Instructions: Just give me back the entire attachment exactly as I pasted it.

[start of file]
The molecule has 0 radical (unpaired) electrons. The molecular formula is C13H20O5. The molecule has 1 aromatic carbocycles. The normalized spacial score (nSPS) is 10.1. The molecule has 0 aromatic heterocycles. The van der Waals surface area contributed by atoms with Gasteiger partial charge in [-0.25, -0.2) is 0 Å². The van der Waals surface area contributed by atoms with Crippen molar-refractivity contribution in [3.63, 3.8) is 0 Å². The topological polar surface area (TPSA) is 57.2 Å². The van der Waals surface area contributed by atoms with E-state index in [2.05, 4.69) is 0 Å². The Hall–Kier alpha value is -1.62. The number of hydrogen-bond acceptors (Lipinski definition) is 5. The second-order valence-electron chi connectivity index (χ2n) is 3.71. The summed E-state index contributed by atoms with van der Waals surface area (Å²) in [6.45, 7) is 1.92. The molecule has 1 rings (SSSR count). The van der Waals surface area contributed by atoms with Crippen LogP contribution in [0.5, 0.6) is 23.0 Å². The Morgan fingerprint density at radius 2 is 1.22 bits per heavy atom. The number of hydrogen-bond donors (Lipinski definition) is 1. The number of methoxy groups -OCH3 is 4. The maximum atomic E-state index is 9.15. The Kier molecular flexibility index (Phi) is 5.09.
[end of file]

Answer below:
The molecule has 0 radical (unpaired) electrons. The molecular formula is C13H20O5. The molecule has 1 aromatic carbocycles. The normalized spacial score (nSPS) is 10.1. The molecule has 0 aromatic heterocycles. The van der Waals surface area contributed by atoms with Gasteiger partial charge in [-0.25, -0.2) is 0 Å². The van der Waals surface area contributed by atoms with Crippen molar-refractivity contribution in [3.63, 3.8) is 0 Å². The topological polar surface area (TPSA) is 57.2 Å². The van der Waals surface area contributed by atoms with E-state index in [2.05, 4.69) is 0 Å². The Hall–Kier alpha value is -1.62. The number of hydrogen-bond acceptors (Lipinski definition) is 5. The second-order valence-electron chi connectivity index (χ2n) is 3.71. The summed E-state index contributed by atoms with van der Waals surface area (Å²) in [6.45, 7) is 1.92. The molecule has 1 rings (SSSR count). The van der Waals surface area contributed by atoms with Crippen LogP contribution in [0.5, 0.6) is 23.0 Å². The Morgan fingerprint density at radius 2 is 1.22 bits per heavy atom. The number of hydrogen-bond donors (Lipinski definition) is 1. The number of methoxy groups -OCH3 is 4. The maximum atomic E-state index is 9.15. The Kier molecular flexibility index (Phi) is 5.09.